Okay, so we’ve gone over the layout of the land physically in China and a little bit about the peeps who live on that land, but what are those peeps really all about? What is it to be Chinese? What is Chinese Culture? We’ve spent some time now identifying the difference between Eastern and Western China. I wanna spend just a second more talking about big differences between East and West in the world. Meaning East with a capital “e” and West with a capital “w”. East versus West. And what is happening on the planet and what has historically happened on the planet. Now the West you know. Most of you have grown up in that. And I talked about Team West. Right? You know, Western tradition, Western technology, and Western developed societies, and Western civilization. There’s Eastern as well and China is kind of the core of all of that. It’s not Just the core of this region. It’s the core of Eastern Civilization. We can make some arguments and debate about say what’s currently India and South Asian culture is a different Asian culture altogether. And we should do that. But when it comes to East Asia and Eastern thought and Eastern fill-in-the-blank, China is where the action has really been and it’s a major big deal on Planet Earth because they’ve done everything so differently than the West has done. They truly are what we all an epic cultural hearth. Hearth as in a fireplace, a hearth. H-E-A-R-T-H A cultural Hearth IS a place on Planet Earth that evolved its own ideas, concepts, and technologies separate and distinct from any other places on Planet Earth. We’re talking, over the last several thousand years since we had this whole thing called civilization. Since we moved from hunter-gatherer societies to sedentary folks to urban folks to technologically adept folds that have modern society and spacecraft and nuclear weapons and all of that. Way back in the beginning, China has been one of the cultural hearths of Planet Earth that they evolved and built up and did their own things independent of everybody else on the planet. There’s not that many cultural hearths on Planet Earth, by the way. It’s a historical artifact. So what is it that these folks? evolved, devised, invented, or came up with that’s so distinct from other ideas and other technologies and other concepts on Planet Earth? We’ve talked a little bit about food already, so when you start thinking about what’s distinctly Chinese, what is Chinese Culture, what’s different about what they do there that we can all recognize as outsiders as “they do that different”, even cuisine, it’s like yeah, okay Chinese Cuisine. Got that, that’s easy. Every place has its own cuisine. But does every place have its own technologies of cuisine? I’m talking about things as simple as chopsticks. That’s a Chinese invention. It’s used by lots of other Asian societies. It’s a Chinese invention. So is Stir frying, so is some food products like tofu. These are all things that the Chinese culture Invented. Then you have unique writing systems. China came up with writing on its own and it came up with its own way of writing which even you as completely ignorant of Chinese language and what it’s all about, you recognize it right? You’re like, whoa. That ain’t English. It ain’t Western European and it ain’t African. That’s Chinese. Their own writing systems, their own literature over thousands of years, art and music, calligraphy, paper cutting, porcelain. These are all distinctly Chinese things that they came up with on their own. Art and architecture. You know a Chinese building when you see one. You’re like yeah, that’s different than other places. Medicine–this One Is often Underrated in today’s world although it’s making a big comeback. Because it’s been around for thousands of years, Chinese medicine has been around longer than modern Western medicine, but we’ve overlooked it because it’s old and weird, and mystic. But things like acupuncture, herbal recipes, herbal medicines, even massage. All of these things are Chinese in origin that have been around and in practice for a long time, and they’re now being integrated into Western thought and into Western medicine. We call them “alternative”. So China has been doing it for 3,000 years. It’s alternative medicine in the West. But people are starting to pay more attention to it. Things like sports and leisure, distinctly Chinese. Inventions like dominoes, Go, that’s a really famous a board game. I guess you call it a board game. I don’t understand it at all. Mahjong, kites, the Chinese invented kites, martial arts, ways of combat but also of meditation. These are all Chinese in origin and those are very specific things. Let me back this up. China has always been a center of technological innovation. Forever. And so they have big Ideas, big concepts, big things have come out of China that are adopted in other parts of the world. Things like clocks, calendars, the use of paper, money, blast furnaces, fireworks, the crossbow. [shooting noise] It’s a Chinese invention. Civil service examinations, umbrellas abacuses, seismograph to detect earthquakes, The list can go on and on and on and on. I’m Just trying to pick things from lots of different fields. Innovations and inventions out of China are so numerous that we now just categorize them. Some of the classic big ones, they’re actually called the Four Great Inventions that have had perhaps the biggest impact on humans not just chinese, the Four Great Inventions are paper making, use of paper, printing press, both woodblock and movable type printing presses, the compass for navigation, yeah the Chinese Came up with that, and gunpowder. Yep, China did all of that. That’s just four of the really big ones that affected lots of things in China and in the rest of the World. Everything I’ve listed so far actually Is kind of tangible things. We can touch it, we can taste it, we can use it, we got it, we physically see chopsticks, or porcelain, or even civil service examinations. The Chinese have come up with really huge ideas as well on how to live, on what’s good and bad, on how to run a state, on how to run a military. Big ideas independent of the rest of the World on religious and life codes for lack of better words. Unique moral and ethical codes have come out of China. Maybe you’ve heard of something like Confucianism. And Confucianism, you don’t know nothing about it. You know I can do a separate lecture on Confucianism and Daoism if you like, but Confucianism kind of laid out things like 2500, 2800 years ago. Little things like, you know, you, shouldn’t kill people, you shouldn’t rob people, you shouldn’t covet your neighbor’s wife. Oh wait a minute wait a minute. I know the Western people are like Oh that, sounds like the Ten Commandments. Yeah! That kind of stuff. The Chinese came up with that independently. Before Moses or Jesus showed up on the scene, they were coming up with these big ideas on how do societies behave, how should humans behave. And not just moral and ethical codes in society, but unique views on life and death and spiritual balance. Things like meditation, Daoism, the yin and yang of life, the [ai qing]. These are all very spiritual, how do we deal with in our own head. What’s the proper order of things? Why are we here? What’s after here? The Mandate of Heaven we’ll even talk about in politics later. These are big concepts that the Chinese develop their own trains of thought on these things and then material codes of contact, codes of conduct followed that over the centuries in a millennium. Even things like military technologies, military tactics and strategy. Go check out Sun Tzu’s Art of War from the 5th century BC. A guy sat down and wrote out here’s how you conduct wars, here’s how you do them successfully, and here’s all the elements. I mean this is before Western Civilization or in the early phases of Western Civilization. Alexander the Great, wasn’t even on the scene When Sun Tzu sat down and wrote the Art of War. So these folks in China have come up with these big concepts and big things on how to deal with themselves, how to deal with their society, how to run their state. And speaking of which, they’ve also come up with systems of ruling, styles of government, legalistic codes, the whole nine yards. Everything that you consider that you deal with in your life on a daily basis in terms of dress and architecture and ideas and legal systems and the calendar, everything, China did that too and they did it on their own, on their own terms, So the takeaway from this is Chinese Culture is the anchor of East. Okay? When we talk about the East, the Orient, China has forever been the central anchor of this in terms of generating product, technology, philosophy, everything. And it emanates, all these things emanate outwards to the rest of Asia and the World, okay. That is not to diminish Southeast Asia, or the Hindus in India 5,000 years ago, or Japan, but you do have to understand that China has always been the central component of most of Asia and things do emanate out from from this place and are adopted in other places. Yes, other places have invented things and other concepts like Buddhism, that started over in India and migrated to China and then became very Chinese. So you’ll even see, Buddha statues and little happy fat Buddhist things that you’re like, oh Buddhism is Chinese. No. Other products and ideas have come from other places and then they become distinctly Chinese. The Chinese have their own distinct spin on them and then they emanate back outwards again. So things start here in this core and go out and effect everything everywhere. The closer you are to China, the more they affect you and the more you adopt them. Again, you can look at Korean and Japanese writing systems. They look very similar to Chinese writing systems cuz the Chinese came up with it first. And other societies have adopted them and brought them into their own and made them their own. Got it? Okay. Maybe the best example of this to make it real for you across the thousands of years leading into modern society are things like martial arts. Yeah, you all know what that is, like karate, and kung fu. Hyah! I love the Matrix. I love when Neo, Keanu Reeves gets an implant and he’s like [gasp] I know kung fu. Boom! That’s a great quote, isn’t it. Anyway, martial arts, that’s a Chinese thing. I think eve invented by monks and stuff do defend themselves. Hand-to-hand combat. Lots of martial arts not exist today all over Planet Earth. And lots of different styles. But here’s the deal. They started in China. There were lots of different schools of thought and schools of practice of martial arts and different styles developed, but then they were migrated over to Korea. Korea said hey martial arts are cool, but we’re gonna take this idea and develop our own styles. Then they migrated over to Japan, and Japan said we think these things are cool too and we’re gonna develop our own styles. So a lot of the named styles that you’re familiar with in today’s world like karate, I think that’s a Japanese word. Or even ninjas and stuff. Ninjas use martial arts. But the idea and the practice of it started in China and then migrated out to other parts of Planet Earth. Taekwondo is a Korean martial art. They got the idea from China. So you see how these things emanate out. And even in today’s world, Chinese cinema, because martial arts are an integral part of Chinese culture for 1,000, 2,000, 10,000 years, in Today’s World over the last 100 years Chinese cinema makes crime movies and kung fu movies because it’s part of their culture. And then the West likes kung fu movies. We love Bruce Lee and Jackie Chan and and all these other folks. Now they’re incorporated even into Western pop culture that there’s lots of martial arts in entertainment and popular culture like Kung Fu Panda Thank you Disney. See how I brought that full circle just talking about martial arts. And eminently, originally, a Chinese idea that now is a global phenomena. You can kind of go on and on down the list of lots of different things. That actually now brings me to thing two with all the stuff that I just talked about. China has…thing two to know about China… China has forever been a cultural hearth, now you know what that is, and a major world power. For most of its history, China has been the center of all things Asian, at least east Asian, and been a world power. That is, that throughout most of human history, everybody in the rest of the world, they might not go to China, but they’ve heard of them. That make sense? And if you wanted to go to the place with the most innovation, you’d go to China and check it out. You’d see what they were up to. Throughout most of this same period I’m talking about, which is all of recorded human history, China has been fiercely independent and semi-, semi-isolationist. I don’t like to use the word isolationist. It has the connotation that they built a Great Wall around their society and didn’t interact. No, no, no, no. There was plenty of interaction. But the Chinese have historically, and I believe even today, been fiercely independent, fiercely protective of their culture, and fairly egocentric about their culture. Guess what, so or all other societies. But they’ve been doing it for a very long time. All right. So here is some factoids I think you need to know about China. It is the world’s oldest state. Now we’re getting back to sovereignty issues, right. If you really wanted to have a competition, there’s really only a couple of states in the running for the world’s oldest continuous state and that’s China and probably Iran. And even Iran is dicey. So China is I think the world’s oldest state. You can call it a sovereign state if you like, that’s cool. But it’s a land, an area, defined geographic area with a distinct and continuous four to five thousand year history. Four thousand, easy. Some push it back to five. And continuous is the key operative word here. Iran is I think on and off again in different empires. They’ve been conquered, they never were totally colonized. So Iran’s in the run, Ethiopia’s kind of in that boat as well. But there’s no real competition when it comes to…there’s no doubt about China. They’ve always been China. They’ve always been… Go back as far in time as far as you can to look at maps and they’ll always be a word China somewhere or an entity roughly in what’s today’s China that’s labeled as such. Hey, this is a place that’s been around forever. It historically has been based on authoritarian regimes. even up into today’s world. So just like Europe went through their several thousand year phase of kings and queens and monarchy lines, most of the rest of the world has run it that way too, and China’s no exception. Powers has been concentrated in the hands of few, and perhaps unlike the rest of the modern world, China still kind of does it that way. The can make the easy argument: hey look we got a billion people here. So yeah we need central, centralized authoritarian power in order to run this really big and super populous state. Because one thing I could put after this is comma is China has always been the world’s most populous state. As far as I know. Always. India will soon surpass them, and that’ll be the first time, I believe, in modern history that any state’s been larger in population than China. So historically based on authoritarian regimes and historically the biggest population on Planet Earth. Historically it’s also, as I pointed out, a center of technology and innovation. Perhaps one of the greatest. I know it’s hard to fathom the statements I’m making because we live in the modern world where we’re like, Well Europe is super rich, and Europe had all the ideas, and Europe colonized the world, and then got old and America took over and we’re the most awesome ever. [laughs] End of history. Yeah, that’s the last couple hundred years, folks. China has been around for several thousand years longer and they have the history, for a very long time, of being the place where stuff happens, of being on the cutting edge of technology, of being on the cutting edge of adopting perhaps even technologies and ideas from other parts of the planet and making them better. And you’re seeing that unfold in today’s China here in the 21st century. You’re all accepting this and you’re like, wow. China’s really happening right now. Boy! They’re finally becoming a big boy state. No no, no. They have historically been The Big Boy State. They’re getting back into the swing of things is the way I like to think of it. Historically, China has been the center of action on all fronts technologically, financially, economically, you name it. They have been what’s going on. In fact, I do this as a joke in class I’ll do it even as a joke here in a recorded lecture. I got students for years on this joke. I would say, Asian world history you must know. Here’s Asian/Chinese history you must know and I will have this on an exam. Here we go. 1000 BC, China is the shizzle. 500 BC China’s the shizzle. 0 AD, Jesus is born. China is still the shizzle. 500 AD, China’s the shizzle. The Chinese hizzle. 1000 AD, 1100 AD, 1300s AD, China is still the shizzle. Even after the Mongols invade their hizzle, China absorbs the Mongols, and remains the shizzle. By the way, why did the Mongols invade China? Because China is the shizzle and everybody wants the rich cool lifestyle stuff that they’ve got. 1400s AD, China is the shizzle. 1500…oh by the way at some point in this line up I would say if you’re still writing, that was a joke you don’t have to write this stuff down. The point Is that by 1500s AD That’s when the Europeans when their region gets its act together, they start having their action, they take gunpowder from the Chinese, they take navigational technologies from The Arabs and put two and two together to end up ruling the World. But even in 1500, China is still the shizzle. And where all the Europeans trying to go to get stuff? Why are they improving their technologies and their battleships and their navigation so they Can rule the world? Because they want to get to China. Why? To get China’s stuff. So the whole point here is that China has forever been the center even by 1600 when the Europeans are starting to break into the global market by challenging Chinese authority over the global market, China’s still the shizzle and the Manchus in the 1600s have achieved their largest territorial extent. China’s biggest single geographic state it ever held was late in the game, 16 to 17 to 1800 okay? It’s when it absorbed all these territories that some people are still fighting about. So the whole point that is think about the broad spectrum of the last several thousand years and you see that no matter where you were in the world you knew about China. If you were a musician, or a scientist, or an author of literature, an explorer, if You were a trades person, if you were a middleman merchant who wanted to buy stuff, all of these people I’ve named would at some point in their life try to get to China because that’s where the action was. The courts, the imperial courts of the king and queens, the Emperors, we call them, of China…the imperial courts would have had people and technologies and products and foodstuffs and even animals from all over the world brought in. Giraffes parading around, musicians from Islamic States and what’s now Saudi Arabia, scientists from Europe and people were here. Marco Polo visited and lots of explorers came in. This was where the action was. I’m not expecting you…because this really isn’t supposed to be a lecture on Chinese history because there’s 5000 years of it, man. You can’t even cover that in a semester. so I’m just trying to hit the highlights of understanding today’s China in the modern context of wow, what’s going on, what’s going through the Chinese head right this second? So it’s not a history lecture per se, but let me just show you some maps of the expansion of China for the last 4,000 years. First one is just the Shang Dynasty, and by the way this is not all the dynasties of China. There are many, many many dynasties. I don’t know how many major ones, probably a dozen or fifteen major dynasties. There’s way more than that, or a minor. But consider these like royal lines, imperial lines that lasts sometimes for ten years sometimes for a hundred years, sometimes for several hundred years. But in 1766 BC, the Shang Dynasty perhaps China’s first, recognized, “everybody get’s it” dynasty, here’s the area they control. I really want to point out Shang Dynasty you see is focused in Eastern China. That’s going to be a theme for the rest of these dynasties. That’s where Chinese Civilization starts, in the East. Again, where the rivers flow, where agricultural lands are aplenty, where you can grow lots of food, where there’s lots of trade, where there’s lots of merchants, where there’s lots of trades people. This is the cauldron, the crucible of Chinese society here in the East. It is why we call the East China’s Core. People have always been there recognized as Chinese people doing Chinese things, building Chinese culture. By 206, a mere 1500 years later 206 BC is the height of the Han Dynasty. I mentioned the Han. Remember Han Chinese, the ethnic group themselves named after the Han Dynasty. The Han Dynasty lasted 400 years. Was at the same time as the Roman Empire over there in Western Europe. And you see that the Han Dynasty controlled a lot more of Eastern China, that whole East-West divide I talked about, they control virtually all the East. But they also have this protruding thing going over to a football-shaped, phallic-shaped looking thing over there. That’s the Taklamakan Basin. Why would the Han Dynasty have penetrated into the continent and have this very narrow band of ownership? Because they had something called the Silk Road. That is, they opened up trade across the continent and so as empires, as dynasties became powerful, they would control more areas. When dynasties crashed or were weak, they would contract and control a smaller area, but the Han Dynasty, was a super successful, super powerful one. So they expanded the territory that they controlled and they expanded it in this case to more holdings in the East but also westward into the continent and the controlled lands to protect the Silk Road economic trade routes. They had naval trade routes as well, but this is one over land. So Han Dynasty expansion took them into modern-day interior Xinjiang Province and even probably as far as Kazakhstan and that was continued. 600 AD–the Tang Dynasty. They solidified all of the Eastern seaboard of the classic core China but also increased holdings over there in the West. Again, I’m just picking out a few important ones. The Ming Dynasty you see after the Tang crashed. They contracted their area but contracted back to the core. The Ming Dynasty, I think, was most important here in 1368 AD. They consolidated even more holdings in The South. So now areas all the way over there on the border with Burma and Laos and Vietnam. They consolidated south and consolidated a…there was a kind of a North-South divide in China. Some would argue it’s still there much the same way there’s a North-South divide in the United States. Oh! Remember I kept saying there’s a lot of similarities between the US and China? So culturally do you think there’s a North-South divide in the US? In the eastern united States? Yeah. They’re kind of has been. Even had this thing called a Civil War. They had the same thing in China. The North is where the power always was and the South was more agricultural, rural, and so there has been a long-standing, almost 1,000 years of an evolution, of absorbing that South and making it into a singular state entity when perhaps there’s this North-South divide that existed then. It may still exist today. So Ming Dynasty solidifies all of the East and again it retracts but it’s in the East, the Eastern court and I already suggested that the Manchu Dynasty by 1650 was the epitome height of Chinese power. In a funny ironic twist of fate, the Manchus are actually from Manchuria. They’re ethnically not Chinese either. So you had a couple different periods in Chinese history where the Mongols came in and took over and that lasted for I don’t know a hundred years until the Mongols themselves became completely Chinese-ified. And the Manchus did the same thing. The Manchus come in and say hey we’re from the North, we’re from the Northeast and we’re gonna come in and take over China. And China’s like, oh, okay. We lost the battle, but we won’t lose the war. And so over time the Manchus become Chinese-ified as well and adopt local custom and local dress and eventually they just become Chinese. So at the height of Manchu power, you see from the map that China proper is now expanded, well outside of just its Eastern Core, it’s actually taken over what’s now North Korea all of Manchuria, all of Mongolia, all of Tibet. And I point that out specifically because Tibet is an issue in today’s world, that it wasn’t until the 1600s that China ever even made an attempt to physically control and say Tibet and Mongolia and these other parts up North are physically part of our Chinese sovereign state. You know that in today’s world…here’s China in present-day… It’s retracted a little bit. Mongolia became a separate state. North Korea became a separate state and it lost some other of its edges but this is China today in which you see Tibet is in it. It also includes Taiwan even that Hanan Island way down South. So you see, over time, point here is, depending on the power of the dynasty, the life cycle of the Emperor, the life cycle of that dynastic line be it the Han or the Manchu, when they’re very powerful the expanded and took more territory. When the dynasty crashed and burned and another dynasty cropped up they would retract until they became powerful and they might take more territory again. That’s why today’s China is mostly a product of the last, not just 3,000 years, but specifically since about 1650 when the Manchus at the height of their power absorbed some other states, some other areas that are still contentious in today’s world. That make sense? Yes? Okay, good. Did China know that the outside world existed during its rise and retraction and re-rise over the centuries? Of course it did. I already pointed out they had this thing called the Silk Road. So for the last couple thousand years at a minimum, more like 2500, there was active participation to what we would call the global economy at the time. Now for you non history people who know nothing about the last several thousand years of humans, When we say global economy now we’re talking about the whole globe because we’re all connected. There’s no undiscovered land. When we’re talking a couple thousand years ago, China is certainly the center of the global economy for most of the last couple thousand years. For most of it. The global economy 2,000 years ago didn’t include North and South America. The Old World didn’t know about them yet. So in Eurasia and Africa, China is again the shizzle and is really one of the core if not the core of the global economy at the time. Plenty of trade went out of China. Tons of trade went out of China. Silks and porcelain and spices. Remember Columbus and the rest of that crew were exploring and trying to get around Africa or trying to sail West and accidentally bumped into New World. All of these explorers from Europe were trying to get to China to get their stuff. Everybody wanted their stuff. And China was the stuff provider for most of the last couple thousand years. I’m not even mentioning agricultural products like rice and tea and spices and all this. This stuff was worth billions and trillions over the centuries and China was not closed to global trade, but they’ve always had this kind of egotistical, semi-isolationist attitude. And again, I’m saying semi-. Semi-isolationist. Certainly egotistical, culturally egotistical attitude And let me elaborate on that for just a second more. Isolationist has the connotation that you’re sealing up the border and you’re not gonna let anybody do anything. You don’t want any new ideas, You’re not not gonna trade with anybody, you’re not gonna let anybody from the outside in, and you’re not gonna let your people from in go out. The only real state we can look at in today’s world where that is happening is North Korea. That’s a very isolationist society. Nothing goes in, nothing comes out. China has never been like tha. So what’s often portraying in history textbooks, unfortunately, that are mostly wrong is a China that didn’t want to have anything to do with the outside world. Nonsense. I’ve Now spent the last 20 minutes talking about how much interaction has happened with the Chinese Imperial Court all the way down to Chinese merchants and Chinese trade for all of human history. Well at least the last couple thousand of it. So Trade was always a big thing, but here’s the egotistical part. It’s always been one way. So China has been very resistant. That’s the word. China has always been very resistant to embracing ideas from other places, embracing a cultural phenomenon from other places, even embracing technologies or products from other places because in China’s mind, “we’ve already got it.” We’ve already done it. We don’t need Christianity. We already have our religions. We don’t need your bells, and… plateware and porcelain and utensils from Europe. We already produce all that. We don’t need your foodstuffs from Africa. We already do all that. We don’t need your technology. We don’t need your products. We don’t need your ideas. We are the shizzle and we already knew all that. So they’ve been very resistant to embracing or pulling in things from other places. They have no problem selling you their stuff, though. They have no problem exporting their ideas. And again, I’m not saying this as a negative thing. I’m not saying, well China is really bad. They’re very egotistical. All societies are and especially powerful ones that have been doing it for a very long time. So to back it up, thinking about China as a whole over the centuries the Chinese culture and the Chinese people have always been centered on the Eastern Core, okay. Empires and emperors and dynasties grow and they shrink and they grow and they shrink. The Core has always been there. It’s always been the center of China in the East. And that’s where most of the population has always been. All the historic capitals have been from Xi’an which is the kind of center of China to Beijing which is over there to the East. Everybody else is in between. Including Peking. So the Core is in the East. They’re physically kind of separated from the rest of the planet. Physically. And I’ve already given you a 30 or 40 minute lecture on the physicality of China. To sum up how they’re physically separate from the rest of the planet, think about what surrounds them. Up north they built a Great Wall, which never really stopped that much honestly, but you’ve got things like the Gobi Desert, it’s a very nice physical divider, okay. It’s hard to cross the desert. You have the Great Wall, you have deserts, you have some tough terrain and forests up North, and if you keep going north you get to Russia, Siberia where there’s nothing anyway. So there’s not a lot of action happening on the fringes of China in the Northwest and even North-Central, Gobi Desert. You keep going Into the Northwest and you come across the Taklamakan Basin. Again another big vast area of desert and scrub and steppe land, and very large. You’re talking about hundreds and hundreds or thousands of miles of not much. So that’s an effective barrier from the rest of Central Asia let’s say. Then you round around to what’s today Pakistan and India and you have the Himalayan Mountain range, the highest mountain range on Planet Earth. And it’s not alone. The Himalayas, some of the higher peaks like K2 are over on the Pakistan- Chinese border. There’s the Pamir Knot which separates Tajikistan and Kazakhstan, parts of it, from China. These are very high, very tough mountain ranges. All of them are. Some of them 25, 28, 29 thousand feet peaks. There’s just not a lot of interaction happening across the Himalayan System, Northern Tibetan Plateau as a whole. I pointed out there’s not a lot of humans there and it’s even harder to cross it. So effective natural barriers occur. Even when you start to get off that Tibetan Plateau and start to get to Southern China and Southeastern China, the Tibetan Plateau actually from its high points on the plateau, the mountain range just keeps going south. There’s even not as high but significantly tough mountains that separate parts of southern China from Southeast Asia. A lot of it because of its tropical nature is covered with rain forest. Monsoonal or true tropical rain forest things. It’s jungle. So mountains, you got deserts, to vast deserts, to tough mountains, to tropical mountains, to tropical rain forest jungle. And then what’s on the Eastern side of China? The Pacific Ocean. The World’s largest ocean. Physically it’s been quite easy for China to fend off competing ideas or technologies. Competing ideas like religious ideas. People might want to bring Christianity or Hinduism into China. It’s tough. It’s been tough because of the physical nature of the place. That’s part of the reason why it’s culturally distinct from the rest of the planet. Again, this has been perpetuated intentionally by Chinese leaders who say, We’re the center of the universe. We don’t need your other stuff. We don’t need to buy your stuff. If we need it, we’ll make it. Does that sound like something familiar in today’s world? I hope it does because that’s Chinese trade policy right on into the 21st Century. So physically separate, culturally distinct maybe quite intentionally. Culturally very conservative as well. Very conservative. We think of conservative ideas in America or Europe, you think in a certain way, and it’s that, but I mean conservative in a much broader sense. It’s not conservative politics, but conservative in terms of Tradition. Preserve tradition. It’s been working this way for several thousands years. It’s going to keep working this way. Our style of authoritarian leaders has worked for 2,000 years. It’s gonna keep working that way. Yes, we see that democracies are all over Planet Earth. We’re gonna conserve our traditions. The Chinese multiple times in history have said yeah, we want to purge out foreign elements. Some distinct periods of Chinese history. We’re gonna purge out foreign elements. China is China and we’re the best and we want to make things more Chinese-y here. Embrace Chinese culture. When in doubt embrace Chinese culture. Do it the Chinese way. So culturally very conservative. They have a tendency over history to actually absorb outsiders and absorb outsiders’ technologies and absorb outsiders themselves and make them more Chinese-y for lack of a better word. Again, they’ve been invaded in the past and everybody eventually just ends up being Chinese. Even Buddhism, the major philosophy I always think of that was embraced and adopted by the Chinese as Buddhism. And even that, I think most people on Planet Earth think it’s a Chinese thing because there’s so much Buddhist art architecture, and statues, and it’s a part of the religious philosophy of the State. And so people go, “Well Buddhism is from China.” It’s not. The Chinese are just that good at absorption and making it theirs. Including the humans who come there. So I love it about that. This manifests itself even in the 21st century. Even things like trade in the modern world in a globalized economy, even trade the Chinese have been very conservative and traditionalist in terms of We’ll adopt your ideas and make them ours, but we don’t need your products. We don’t need to buy stuff from you. Yes, America. We see you make lots of cars. So do the Japanese. If we want cars we’re gonna make them ourselves. So we’ll embrace your technology of car building and then we’re gonna do it ourselves. And then sooner or later we’ll be exporting them back to you for cheaper. And that’s what’s been going on. So this idea that all the countries of the world run a trade deficit with China because they produce everything and they don’t buy your stuff in return This s not a modern phenomena. This Is Chinese culture I wouldn’t say at its best, but at its basic. This is how it works. China has forever been a world power, a cultural hearth, an epicenter of all things technological and innovative and the ideas and unique stuff that’s happened there have emanated outward to the rest of the planet. And because China is even more powerful in today’s World and perhaps than it’s ever been in the past, Their Influence to affect other things is becoming much more pronounced and much more powerful in other cultures in other Places around the World Right now. But, You didn’t really think about that, did you? Your parents might not even agree with what I just said. Or your grandparents or great-great-grandparents. That’s because for most of our modern history, certainly your lifetime and your great-great-grandparents lifetime and everybody’s in between that lifetime, China hasn’t been all that. China hasn’t been much. Hasn’t been much at all. So how could I have made this argument that thing two is China has forever been a world power but none of us are thinking that way for the last couple hundred years? Ah! I’m glad you asked. That brings us to thing 3 which is next.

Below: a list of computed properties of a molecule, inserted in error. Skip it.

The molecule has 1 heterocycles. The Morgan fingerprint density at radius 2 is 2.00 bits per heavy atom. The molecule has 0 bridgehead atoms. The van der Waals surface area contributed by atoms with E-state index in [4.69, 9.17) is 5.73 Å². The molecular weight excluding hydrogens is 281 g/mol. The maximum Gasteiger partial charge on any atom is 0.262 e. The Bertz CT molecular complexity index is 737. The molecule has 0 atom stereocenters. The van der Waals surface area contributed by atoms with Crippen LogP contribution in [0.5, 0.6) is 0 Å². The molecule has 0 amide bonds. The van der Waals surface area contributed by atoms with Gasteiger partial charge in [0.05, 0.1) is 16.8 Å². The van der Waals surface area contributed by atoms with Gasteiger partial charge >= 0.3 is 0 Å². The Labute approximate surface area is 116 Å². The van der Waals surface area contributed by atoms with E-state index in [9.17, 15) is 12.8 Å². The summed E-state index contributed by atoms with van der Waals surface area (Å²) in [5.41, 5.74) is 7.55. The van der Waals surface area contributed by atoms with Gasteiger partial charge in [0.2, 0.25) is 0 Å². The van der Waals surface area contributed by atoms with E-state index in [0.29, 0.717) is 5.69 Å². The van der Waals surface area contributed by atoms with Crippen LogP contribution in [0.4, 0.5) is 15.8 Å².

10 thoughts on “East Asia: 3 Cultural Core